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Holy Grails: a look back at some of music’s most memorable lost property

As a worldwide search for Paul McCartney's missing bass is launched, we look at other musical oddities lost - and in some cases, found

By Joe Goggins

Cardi B wearing her now-lost wig, Paul McCartney and his Höfner bass and Alex Turner, minus his lost lyrics (Picture: Getty/Aaron Parsons/Rolling Stone UK)

Keep your eyes peeled: this week has seen the launch of a concerted global search effort for Paul McCartney’s original Höfner bass guitar, which is being labelled as “the most important bass in history”.

The search, spearheaded by The Last Boss Project, is a reminder of the enduring power of music’s biggest mysteries to enthral, as well as the mystique that legendary instruments take on. And rightly so, Macca purchased the axe in Hamburg for £30 in 1961 and used it to create some of the Fab Four’s formative hits – including ‘Love Me Do’ and ‘She Loves You’.

In the case of that particular instrument, part of the intrigue stems from the lack of drama in its disappearance; it’s not known to have been stolen, instead simply going missing after the 1968 recording sessions that were chronicled in Peter Jackson’s Get Back documentary in 2021. It was after last year’s headline set by McCartney at Glastonbury, meanwhile, that The Lost Bass Project was born, with fans wondering about the instrument’s fate getting in touch with Höfner, only two find that McCartney had already beaten them to it, and that internal discussions had been ongoing about tracking the bass down.

Now, with an army of Beatles purists and their intimate knowledge of the instrument onside, the manufacturer should be well-placed to finally locate the bass – assuming it still exists. But the case of Macca’s lost Höfner is far from unique. The recent history of rock is littered with lost curiosities, some of which have resurfaced, and some of which remain missing. Let us take you on a magical mystery tour of some of them.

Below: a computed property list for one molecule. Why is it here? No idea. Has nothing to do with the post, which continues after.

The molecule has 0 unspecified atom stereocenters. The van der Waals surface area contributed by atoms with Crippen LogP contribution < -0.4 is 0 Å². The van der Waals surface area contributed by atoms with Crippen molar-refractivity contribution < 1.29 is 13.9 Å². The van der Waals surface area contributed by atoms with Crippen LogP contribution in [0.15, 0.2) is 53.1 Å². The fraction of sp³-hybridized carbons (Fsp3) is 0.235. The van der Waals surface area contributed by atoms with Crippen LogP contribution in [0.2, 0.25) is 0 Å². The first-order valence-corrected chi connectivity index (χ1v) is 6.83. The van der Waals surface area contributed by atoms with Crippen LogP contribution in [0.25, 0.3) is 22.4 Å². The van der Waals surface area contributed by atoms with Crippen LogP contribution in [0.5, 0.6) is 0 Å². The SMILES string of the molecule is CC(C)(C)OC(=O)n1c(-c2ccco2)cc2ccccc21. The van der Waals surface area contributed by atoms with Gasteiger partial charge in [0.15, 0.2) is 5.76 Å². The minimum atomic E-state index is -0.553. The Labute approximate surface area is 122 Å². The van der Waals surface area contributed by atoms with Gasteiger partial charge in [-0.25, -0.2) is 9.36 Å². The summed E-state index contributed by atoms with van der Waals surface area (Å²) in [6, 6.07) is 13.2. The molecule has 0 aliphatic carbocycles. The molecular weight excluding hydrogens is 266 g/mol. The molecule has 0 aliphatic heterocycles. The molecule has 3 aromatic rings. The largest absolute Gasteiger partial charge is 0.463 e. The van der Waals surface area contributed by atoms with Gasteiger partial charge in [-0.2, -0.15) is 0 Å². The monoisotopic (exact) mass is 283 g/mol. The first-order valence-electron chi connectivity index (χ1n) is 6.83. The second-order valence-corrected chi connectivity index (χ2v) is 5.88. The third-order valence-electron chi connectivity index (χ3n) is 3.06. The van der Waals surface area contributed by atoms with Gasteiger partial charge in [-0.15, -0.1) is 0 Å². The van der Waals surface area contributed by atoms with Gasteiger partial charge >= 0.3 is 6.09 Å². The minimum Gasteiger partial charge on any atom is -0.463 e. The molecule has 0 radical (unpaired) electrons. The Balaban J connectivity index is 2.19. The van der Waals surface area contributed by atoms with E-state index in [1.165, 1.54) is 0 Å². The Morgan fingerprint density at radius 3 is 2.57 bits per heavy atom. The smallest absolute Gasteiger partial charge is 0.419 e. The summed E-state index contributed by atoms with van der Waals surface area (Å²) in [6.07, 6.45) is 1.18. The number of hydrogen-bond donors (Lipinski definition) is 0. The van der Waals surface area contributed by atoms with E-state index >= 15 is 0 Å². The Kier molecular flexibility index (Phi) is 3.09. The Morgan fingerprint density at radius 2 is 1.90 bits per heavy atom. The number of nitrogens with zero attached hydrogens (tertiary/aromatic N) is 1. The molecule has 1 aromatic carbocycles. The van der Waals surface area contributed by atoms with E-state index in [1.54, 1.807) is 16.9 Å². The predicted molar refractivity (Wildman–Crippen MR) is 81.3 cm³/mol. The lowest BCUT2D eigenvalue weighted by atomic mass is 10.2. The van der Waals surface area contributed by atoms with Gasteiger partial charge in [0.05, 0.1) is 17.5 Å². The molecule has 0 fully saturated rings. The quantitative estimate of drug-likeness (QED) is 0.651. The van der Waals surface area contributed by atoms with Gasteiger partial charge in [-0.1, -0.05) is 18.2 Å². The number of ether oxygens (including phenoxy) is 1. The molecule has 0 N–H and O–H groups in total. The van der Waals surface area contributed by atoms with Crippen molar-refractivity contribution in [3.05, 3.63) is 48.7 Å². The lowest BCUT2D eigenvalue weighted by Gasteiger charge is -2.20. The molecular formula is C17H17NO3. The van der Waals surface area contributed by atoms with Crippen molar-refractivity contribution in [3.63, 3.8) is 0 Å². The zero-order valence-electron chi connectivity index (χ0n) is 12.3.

Billy Corgan’s Gish Guitar

For dedicated followers of the Smashing Pumpkins, the holy grail, for decades, was an early 1970s Fender Stratocaster, one that helped define the sound of their debut album Gish and was featured in the video for ‘I Am One’, before vanishing in June 1992 in Detroit, when an opportunist thief disappeared out of the back door of Saint Andrew’s Hall with it. A $10,000, no-questions-asked reward dangled by Corgan was not enough to convince its new owner to part with it, and for years, it remained in the ether, with a litany of reported sightings coming to nothing and Corgan himself beginning to lose hope of ever finding it. “It got to the point where you started not believing it, because you heard it so many times,” he told Rolling Stone“It was like the lost treasure of Blackbeard or something.”